Jeremy Saulnier has made a name for himself as a genre filmmaker with quality films such as Blue Ruin and Green Room among others, and he’s brought his talents to Netflix (of course) for his latest directorial effort Hold the Dark. Equal parts bloody and beautiful, Hold the Dark may finally prove to be Saulnier’s breakout feature film for the more casual viewer to finally take note of his name.
The following review will be spoiler free.
Directed By: Jeremy Saulnier
Written By: Macon Blair (screenplay) and William Giraldi (book)
Starring: Jeffrey Wright, Alexander Skarsgård, James Badge Dale, Riley Keough, Julian Black Antelope, Tantoo Cardinal, Jonathan Whitesell, Beckam Crawford, Maureen Thomas, Peter McRobbie, and Macon Blair
In a remote Alaskan village, several children have gone missing, presumably killed by the local wolves. One of these children, Bailey (Crawford), prompts the mother Medora (Keough) to contact renowned naturalist and writer Russell Core (Wright) for help. Having read his book, she feels he will be the ideal person for her request: to hunt down the wolf that killed her son. Core takes the long journey to Alaska. Little does Medora know that his reasons for taking on her request are actually far more personal.
Despite sympathizing with her grief, Core does notice Medora’s disturbed mental state. He finds her babbling to herself, walking around naked with a wooden wolf mask.
After Core comes back from hunting, he makes a shocking discovery which becomes the inception of unrelenting carnage one which involves not only Core, but Medora’s veteran husband Vernon (Skarsgård), a wrathful local (Black Antelope) and a well-meaning police-chief (Dale).
Ever since watching Blue Ruin, I hailed Jeremy Saulnier as one of the most exciting young cinematic talents to watch out for. This sentiment was further solidified with 2015’s Green Room, one which pitted a punk band against a band of drug-dealing neo-Nazi’s (led by none other than Patrick Stewart).
Both Blue Ruin and Green Room feature a premise that could easily waver into B-movie territory. But in both cases, Saulnier brings such a dose of humanity and realism which elevates it from your typical thriller schlock. The violence might be extreme but it’s never exploitative. It’s part of the tragic human drama. The characters react to the violent circumstances with their innate frailty. They defend themselves clumsily, and the damage done to them, either physically or psychologically, is real.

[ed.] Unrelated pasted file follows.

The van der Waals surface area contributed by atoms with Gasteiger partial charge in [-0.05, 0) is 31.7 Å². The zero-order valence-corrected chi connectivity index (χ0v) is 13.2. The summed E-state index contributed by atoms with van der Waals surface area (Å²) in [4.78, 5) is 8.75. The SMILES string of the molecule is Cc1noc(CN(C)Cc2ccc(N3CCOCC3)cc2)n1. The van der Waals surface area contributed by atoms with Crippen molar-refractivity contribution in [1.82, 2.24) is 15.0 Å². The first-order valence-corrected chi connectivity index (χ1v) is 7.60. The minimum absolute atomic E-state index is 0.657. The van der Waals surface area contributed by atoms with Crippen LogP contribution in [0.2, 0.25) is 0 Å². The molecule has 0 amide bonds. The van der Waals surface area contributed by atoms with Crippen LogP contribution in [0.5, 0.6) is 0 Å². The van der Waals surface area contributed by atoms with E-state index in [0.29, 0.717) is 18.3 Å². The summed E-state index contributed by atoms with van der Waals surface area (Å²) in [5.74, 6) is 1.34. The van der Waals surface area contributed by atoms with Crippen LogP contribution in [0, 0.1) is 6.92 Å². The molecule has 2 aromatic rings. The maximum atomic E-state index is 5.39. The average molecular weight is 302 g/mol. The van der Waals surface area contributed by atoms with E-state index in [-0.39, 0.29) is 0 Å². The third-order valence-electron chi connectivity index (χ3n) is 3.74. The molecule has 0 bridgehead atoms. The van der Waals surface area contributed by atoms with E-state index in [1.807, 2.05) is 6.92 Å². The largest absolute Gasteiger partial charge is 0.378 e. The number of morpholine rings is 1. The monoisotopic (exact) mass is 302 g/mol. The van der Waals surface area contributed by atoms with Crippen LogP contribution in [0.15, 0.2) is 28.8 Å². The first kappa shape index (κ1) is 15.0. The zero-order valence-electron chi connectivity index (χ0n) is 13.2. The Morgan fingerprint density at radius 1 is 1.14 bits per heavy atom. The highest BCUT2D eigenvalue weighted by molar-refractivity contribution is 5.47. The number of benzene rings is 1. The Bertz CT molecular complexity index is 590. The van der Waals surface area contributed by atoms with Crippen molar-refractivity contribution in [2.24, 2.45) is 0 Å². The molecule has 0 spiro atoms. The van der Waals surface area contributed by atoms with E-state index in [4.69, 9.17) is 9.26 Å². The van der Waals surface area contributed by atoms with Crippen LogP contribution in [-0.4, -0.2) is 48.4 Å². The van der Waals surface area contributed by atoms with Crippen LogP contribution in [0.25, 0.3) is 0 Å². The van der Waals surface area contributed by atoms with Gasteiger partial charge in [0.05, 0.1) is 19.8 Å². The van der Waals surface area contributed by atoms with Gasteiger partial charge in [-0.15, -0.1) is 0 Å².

The difference between those films and Hold the Dark, besides the Netflix moniker, is the budget. While each of Saulnier’s movies have increased in budget, there’s a larger scope to Hold the Dark that distinguishes it from previous efforts.
And Then Suddenly All Hell Breaks Loose…
Similar to Saulnier’s previous films, the plot takes unconventional turns. At first glance you’d think this film will be all about the hunt for the murderous wolf, perhaps taking a Jack London spiritual sensibility. While London’s spirit might still abound the plot, especially in regards to its unromantic view of nature, the story is about the savagery of an entirely different animal: the human.
The plot is entirely driven by the unwieldy emotions of the characters. There’s no mention of personal gain, no treasure to behold. There’s only the release of grief in all its unforgiving and violent forms.
Probably the most memorable scene is a shoot-out where bullets fly and blood splatters all over the snow. It’s probably the best shoot-out sequence of the year. The gun play sounds realistic; there’s attention to detail with flying shells and bullet holes in cars. It’s one of the most technically brilliant scenes of Saulnier’s career.
The great thing about Hold the Dark is that the film never feels like it’s trying to hide its twist and turns. They just happen. And when they do, all hell breaks loose.
Needless to say, Saulnier does a great job in portraying cinematic violence. None of the violence here looks cool, it just looks destructive. Though there might be some use of CGI blood, most of it looked practical with the use of classical and always efficient blood-squibs.